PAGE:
Extended Opportunities from Privacy Leadership in RWE
This is the final post in a five-part blog series focusing on how life sciences companies can establish leadership in the field of real-world evidence.
Increasing leverage of electronic health records (EHRs), imaging systems and social media is delivering groundbreaking patient-centric insight like never before. But as companies seek deeper understanding of health outcomes via patient-level data, privacy-enhancing capabilities are becoming not only an imperative but also a critical source of leadership. These same capabilities are key to unlocking the full value of real-world evidence (RWE).
In our previous blog posts we introduced considerations life sciences companies should keep top of mind when building an RWE ecosystem. We also explored: how better research demands better privacy, and how leveraging RWE sophistication and how moving to risk-based privacy techniques can help establish leadership in the industry.
Today’s post focuses on the consideration: Extended opportunities from privacy leadership in RWE.
Opportunities through Learning Health Systems
Various healthcare stakeholders and governments advocate learning health systems with their ability to progress healthcare through knowledge sharing. Protected Health Information (PHI) from millions of people can rapidly advance the evidence base for clinical care. It can enable personalized medicine, or fill major gaps in understanding healthcare costs, the benefits and risks of drugs and procedures, and geographic variations.
One such learning health system is CancerLinQ, an initiative of ASCO. This is first and foremost a quality measurement and reporting system, allowing oncologists to harness the depth and power of their patients’ clinical records to improve care delivery.vi Having triggered important questions about the use of big data in healthcare, CancerLinQ is now required to provide oncologists with up-to-date access to de-identified EHR data from millions of cancer patients to enable more personalized treatment plans. Risk-based methods were deployed to de-identify these records before adding them to the CancerLinQ portal, ensuring a continuous flow of real-world data (RWD) between oncologists, with no compromise on privacy.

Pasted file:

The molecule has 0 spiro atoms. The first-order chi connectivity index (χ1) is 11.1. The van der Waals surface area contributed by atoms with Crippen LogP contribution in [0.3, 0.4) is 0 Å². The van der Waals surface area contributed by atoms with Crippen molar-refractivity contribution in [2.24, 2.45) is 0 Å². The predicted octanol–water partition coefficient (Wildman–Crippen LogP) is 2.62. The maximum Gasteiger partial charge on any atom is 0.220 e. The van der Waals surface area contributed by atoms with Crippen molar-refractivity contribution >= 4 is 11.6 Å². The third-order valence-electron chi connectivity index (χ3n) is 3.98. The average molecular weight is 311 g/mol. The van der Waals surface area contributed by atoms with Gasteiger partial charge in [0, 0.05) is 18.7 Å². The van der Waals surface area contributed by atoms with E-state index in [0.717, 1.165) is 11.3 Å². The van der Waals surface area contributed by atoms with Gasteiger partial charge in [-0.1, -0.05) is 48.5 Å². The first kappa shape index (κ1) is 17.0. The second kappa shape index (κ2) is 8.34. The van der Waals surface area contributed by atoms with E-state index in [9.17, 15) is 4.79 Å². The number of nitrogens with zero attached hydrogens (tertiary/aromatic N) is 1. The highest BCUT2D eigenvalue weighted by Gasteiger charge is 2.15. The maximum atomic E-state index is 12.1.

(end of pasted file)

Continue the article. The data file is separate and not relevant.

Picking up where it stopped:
As more health systems embrace risk-based privacy methods for de-identification, broader opportunities open up for companies leveraging these approaches to partner, share data, and directly participate in learning health systems to drive improved patient outcomes.
Some Final Words about Taking the Lead in RWE
Increasingly, the onus of RWE leadership in Pharma lies with a select number of senior executives responsible for systematically building dedicated RWE capabilities. Working together with the head of privacy or compliance and commercial franchise leads, they can act to accelerate their RWE strategy using risk-based privacy and industrialized software platforms by:
- Baselining key RWE datasets across the organization and users of the data
- Creating an RWE governance framework for different departments and data types
- Evaluating risk-based privacy software and engaging RWE technical leads on application
- Collaborating with third parties, including health systems partners, on implementation
- Developing a final execution plan to deploy technologies
Privacy requirements are many and varied, and an increasing challenge for companies accessing ever growing numbers of diverse datasets. Risk-based approaches enable consistency in governing privacy by allowing the same methodology to be applied systemically across multiple complex scenarios.
Companies that establish a holistic information governance framework can advance their RWE strategy with continuous automated flows of RWD, confident that all appropriate privacy measures are in place. They can further be positioned to collaborate with other stakeholders embracing risk-based privacy management, to share data and knowledge as part of a learning health system. This both strengthens their own evidence base and enhances their ability to advance health outcomes at a broader level.
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